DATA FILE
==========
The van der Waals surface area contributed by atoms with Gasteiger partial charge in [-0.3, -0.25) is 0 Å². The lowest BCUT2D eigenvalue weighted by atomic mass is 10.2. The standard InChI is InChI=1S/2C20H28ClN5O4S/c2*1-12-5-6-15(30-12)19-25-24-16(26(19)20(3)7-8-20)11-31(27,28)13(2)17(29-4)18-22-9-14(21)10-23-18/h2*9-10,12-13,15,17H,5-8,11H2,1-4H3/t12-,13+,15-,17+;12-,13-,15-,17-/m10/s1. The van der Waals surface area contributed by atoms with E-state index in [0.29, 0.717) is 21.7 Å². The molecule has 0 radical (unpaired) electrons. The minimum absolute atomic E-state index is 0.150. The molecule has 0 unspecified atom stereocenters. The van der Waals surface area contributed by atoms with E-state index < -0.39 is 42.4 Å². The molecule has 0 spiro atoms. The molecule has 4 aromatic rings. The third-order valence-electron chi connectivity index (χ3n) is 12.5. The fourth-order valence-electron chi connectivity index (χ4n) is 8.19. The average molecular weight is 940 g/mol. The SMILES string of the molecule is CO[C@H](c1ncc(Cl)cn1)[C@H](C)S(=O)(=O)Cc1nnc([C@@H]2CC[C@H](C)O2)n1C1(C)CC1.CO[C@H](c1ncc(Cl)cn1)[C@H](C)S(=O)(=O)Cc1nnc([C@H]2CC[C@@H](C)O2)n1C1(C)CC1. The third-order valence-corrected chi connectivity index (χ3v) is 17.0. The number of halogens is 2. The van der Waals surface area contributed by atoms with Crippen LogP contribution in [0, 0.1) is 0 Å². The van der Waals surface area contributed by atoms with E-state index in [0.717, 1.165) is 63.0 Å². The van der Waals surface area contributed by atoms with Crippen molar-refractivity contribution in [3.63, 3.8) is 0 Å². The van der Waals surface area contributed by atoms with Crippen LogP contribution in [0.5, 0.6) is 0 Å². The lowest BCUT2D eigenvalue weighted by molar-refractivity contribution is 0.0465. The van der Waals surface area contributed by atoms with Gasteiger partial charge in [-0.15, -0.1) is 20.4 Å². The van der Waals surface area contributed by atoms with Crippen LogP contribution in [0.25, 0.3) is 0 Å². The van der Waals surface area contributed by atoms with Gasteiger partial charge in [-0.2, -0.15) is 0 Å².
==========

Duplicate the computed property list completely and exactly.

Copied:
The van der Waals surface area contributed by atoms with Gasteiger partial charge in [-0.3, -0.25) is 0 Å². The lowest BCUT2D eigenvalue weighted by atomic mass is 10.2. The standard InChI is InChI=1S/2C20H28ClN5O4S/c2*1-12-5-6-15(30-12)19-25-24-16(26(19)20(3)7-8-20)11-31(27,28)13(2)17(29-4)18-22-9-14(21)10-23-18/h2*9-10,12-13,15,17H,5-8,11H2,1-4H3/t12-,13+,15-,17+;12-,13-,15-,17-/m10/s1. The van der Waals surface area contributed by atoms with E-state index in [0.29, 0.717) is 21.7 Å². The molecule has 0 radical (unpaired) electrons. The minimum absolute atomic E-state index is 0.150. The molecule has 0 unspecified atom stereocenters. The van der Waals surface area contributed by atoms with E-state index < -0.39 is 42.4 Å². The molecule has 0 spiro atoms. The molecule has 4 aromatic rings. The third-order valence-electron chi connectivity index (χ3n) is 12.5. The fourth-order valence-electron chi connectivity index (χ4n) is 8.19. The average molecular weight is 940 g/mol. The SMILES string of the molecule is CO[C@H](c1ncc(Cl)cn1)[C@H](C)S(=O)(=O)Cc1nnc([C@@H]2CC[C@H](C)O2)n1C1(C)CC1.CO[C@H](c1ncc(Cl)cn1)[C@H](C)S(=O)(=O)Cc1nnc([C@H]2CC[C@@H](C)O2)n1C1(C)CC1. The third-order valence-corrected chi connectivity index (χ3v) is 17.0. The number of halogens is 2. The van der Waals surface area contributed by atoms with Crippen LogP contribution in [0, 0.1) is 0 Å². The van der Waals surface area contributed by atoms with E-state index in [0.717, 1.165) is 63.0 Å². The van der Waals surface area contributed by atoms with Crippen molar-refractivity contribution in [3.63, 3.8) is 0 Å². The van der Waals surface area contributed by atoms with Crippen LogP contribution in [0.5, 0.6) is 0 Å². The lowest BCUT2D eigenvalue weighted by molar-refractivity contribution is 0.0465. The van der Waals surface area contributed by atoms with Gasteiger partial charge in [-0.15, -0.1) is 20.4 Å². The van der Waals surface area contributed by atoms with Crippen LogP contribution in [0.25, 0.3) is 0 Å². The van der Waals surface area contributed by atoms with Gasteiger partial charge in [-0.2, -0.15) is 0 Å².